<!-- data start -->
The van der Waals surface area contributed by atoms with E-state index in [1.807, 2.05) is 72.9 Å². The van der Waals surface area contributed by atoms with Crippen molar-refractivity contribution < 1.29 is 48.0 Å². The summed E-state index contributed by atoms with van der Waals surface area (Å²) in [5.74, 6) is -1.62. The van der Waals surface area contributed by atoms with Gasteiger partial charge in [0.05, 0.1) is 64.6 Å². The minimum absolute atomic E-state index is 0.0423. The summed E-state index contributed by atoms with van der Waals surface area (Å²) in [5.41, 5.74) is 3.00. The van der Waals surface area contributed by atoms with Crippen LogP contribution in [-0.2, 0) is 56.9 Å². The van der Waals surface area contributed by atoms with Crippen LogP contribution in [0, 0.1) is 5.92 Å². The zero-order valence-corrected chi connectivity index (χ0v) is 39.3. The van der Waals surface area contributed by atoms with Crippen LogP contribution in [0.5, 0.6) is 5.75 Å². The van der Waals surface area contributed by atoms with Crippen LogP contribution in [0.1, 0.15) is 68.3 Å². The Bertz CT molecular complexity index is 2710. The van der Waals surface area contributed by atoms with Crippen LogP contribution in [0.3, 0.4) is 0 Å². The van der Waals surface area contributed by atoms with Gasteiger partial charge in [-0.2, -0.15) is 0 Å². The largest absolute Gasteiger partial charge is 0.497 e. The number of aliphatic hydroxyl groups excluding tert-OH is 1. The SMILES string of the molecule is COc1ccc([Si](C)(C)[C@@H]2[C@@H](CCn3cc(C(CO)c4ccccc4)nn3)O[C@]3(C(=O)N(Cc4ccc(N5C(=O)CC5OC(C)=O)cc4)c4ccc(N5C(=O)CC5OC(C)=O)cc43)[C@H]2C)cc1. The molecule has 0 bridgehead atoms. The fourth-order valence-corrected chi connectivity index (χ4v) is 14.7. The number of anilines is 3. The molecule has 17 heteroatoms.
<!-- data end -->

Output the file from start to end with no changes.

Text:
The van der Waals surface area contributed by atoms with E-state index in [1.807, 2.05) is 72.9 Å². The van der Waals surface area contributed by atoms with Crippen molar-refractivity contribution < 1.29 is 48.0 Å². The summed E-state index contributed by atoms with van der Waals surface area (Å²) in [5.74, 6) is -1.62. The van der Waals surface area contributed by atoms with Gasteiger partial charge in [0.05, 0.1) is 64.6 Å². The minimum absolute atomic E-state index is 0.0423. The summed E-state index contributed by atoms with van der Waals surface area (Å²) in [5.41, 5.74) is 3.00. The van der Waals surface area contributed by atoms with Crippen LogP contribution in [-0.2, 0) is 56.9 Å². The van der Waals surface area contributed by atoms with Crippen LogP contribution in [0, 0.1) is 5.92 Å². The zero-order valence-corrected chi connectivity index (χ0v) is 39.3. The van der Waals surface area contributed by atoms with Crippen LogP contribution in [0.5, 0.6) is 5.75 Å². The van der Waals surface area contributed by atoms with Crippen LogP contribution in [0.1, 0.15) is 68.3 Å². The Bertz CT molecular complexity index is 2710. The van der Waals surface area contributed by atoms with Crippen LogP contribution in [0.3, 0.4) is 0 Å². The van der Waals surface area contributed by atoms with Gasteiger partial charge in [-0.2, -0.15) is 0 Å². The largest absolute Gasteiger partial charge is 0.497 e. The number of aliphatic hydroxyl groups excluding tert-OH is 1. The SMILES string of the molecule is COc1ccc([Si](C)(C)[C@@H]2[C@@H](CCn3cc(C(CO)c4ccccc4)nn3)O[C@]3(C(=O)N(Cc4ccc(N5C(=O)CC5OC(C)=O)cc4)c4ccc(N5C(=O)CC5OC(C)=O)cc43)[C@H]2C)cc1. The molecule has 0 bridgehead atoms. The fourth-order valence-corrected chi connectivity index (χ4v) is 14.7. The number of anilines is 3. The molecule has 17 heteroatoms.